LFF Film Review: We Need to Talk About Kevin

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Mother’s Ruin

The montage is equally unnerving. A look down the plughole to the motor of a garbage disposal unit signals the fate of a missing pet. A moment later Swinton, the discoverer of this horrific find, now in the present, is washing scarlet paint from her hands in the sink. It’s the kind of sudden, visceral association, purely cinematic, that gives the film the status of a waking nightmare. Red, by that point, is a colour we’ve come to dread, having seen both it and its referent in scene after scene; Eva soaked in blood red tomatoes, Eva sitting on crimson chairs, Eva rolling a wine coloured ball to her silent, shark eyed toddler. There’s no violence, yet each composition alludes to it; Johnny Greenwood’s sociopathic strings underline it. This is the most malevolent movie in years.

The nature versus nurture question remains open, as it did in the novel, with Ramsay teasing out the themes with great clarity. Kevin is a difficult child from the off, a baby that screams, a toddler that’s mute, a young boy that refuses to be toilet trained because it would cede to his mother’s authority. It’s hard for our sympathies not to lie with Swinton; we share in her defeat, we feel her frustration when a Doctor casually announces that there’s nothing wrong with the boy, yet a handful of scenes invite us to consider parallels between mother and son. They’re coded to look like each other for a start – jet black hair and eyes, Swinton’s masculine haircut; her face briefly morphs into his when dunked in the sink; her happy, hedonist lifestyle, before becoming pregnant, is contrasted with a notable lack of maternal instinct following a difficult, painful birth. No one could blame her for ambivalent feelings toward Kevin, he’s a malicious, hateful brat, no one that is, except him. Working out if there’s any substance to that grievance and whether Eva is right to feel responsible, is the question that menaces throughout.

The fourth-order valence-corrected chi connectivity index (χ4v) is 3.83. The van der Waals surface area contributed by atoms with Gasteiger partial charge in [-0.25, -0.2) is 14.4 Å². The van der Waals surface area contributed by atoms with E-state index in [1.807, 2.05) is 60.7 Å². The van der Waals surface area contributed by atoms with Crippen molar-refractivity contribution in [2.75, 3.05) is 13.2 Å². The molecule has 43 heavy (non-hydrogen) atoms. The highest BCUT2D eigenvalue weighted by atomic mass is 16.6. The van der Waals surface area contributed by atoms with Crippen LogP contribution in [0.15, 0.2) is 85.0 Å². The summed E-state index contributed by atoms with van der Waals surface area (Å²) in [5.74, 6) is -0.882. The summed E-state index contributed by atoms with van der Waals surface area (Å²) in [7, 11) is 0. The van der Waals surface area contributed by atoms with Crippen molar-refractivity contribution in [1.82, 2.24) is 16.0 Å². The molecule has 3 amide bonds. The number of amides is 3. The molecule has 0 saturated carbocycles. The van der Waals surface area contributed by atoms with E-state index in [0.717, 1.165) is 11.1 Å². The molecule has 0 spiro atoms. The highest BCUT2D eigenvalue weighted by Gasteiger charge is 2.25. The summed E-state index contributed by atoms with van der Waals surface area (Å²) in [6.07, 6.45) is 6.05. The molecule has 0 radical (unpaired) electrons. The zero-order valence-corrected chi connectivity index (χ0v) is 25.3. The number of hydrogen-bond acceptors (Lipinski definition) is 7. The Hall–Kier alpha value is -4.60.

We Need to Talk About Kevin is an exceptional film, anchored by two unsettling performances from Tilda Swinton and Ezra Miller. Both exude intensity, and the aural and visual technique employed in augmenting said performances is equally as focused. The sobbing, barely audible, belongs to Alice Sebold, who’ll have watched this confirmation of Lynne Ramsay’s prestigious talent and wondered what she might of have made of The Lovely Bones had the Glaswegian not been beaten to the punch by Peter Jackson. Talk about a tragedy.

The 55th London Film Festival runs from October 12th-27th. Go to http://www.bfi.org.uk/lff for venue and ticket information. 

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Directed by: Lynne Ramsay

Country: UK

Year: 2011

Running Time: 112 mins

Certificate: 15

 

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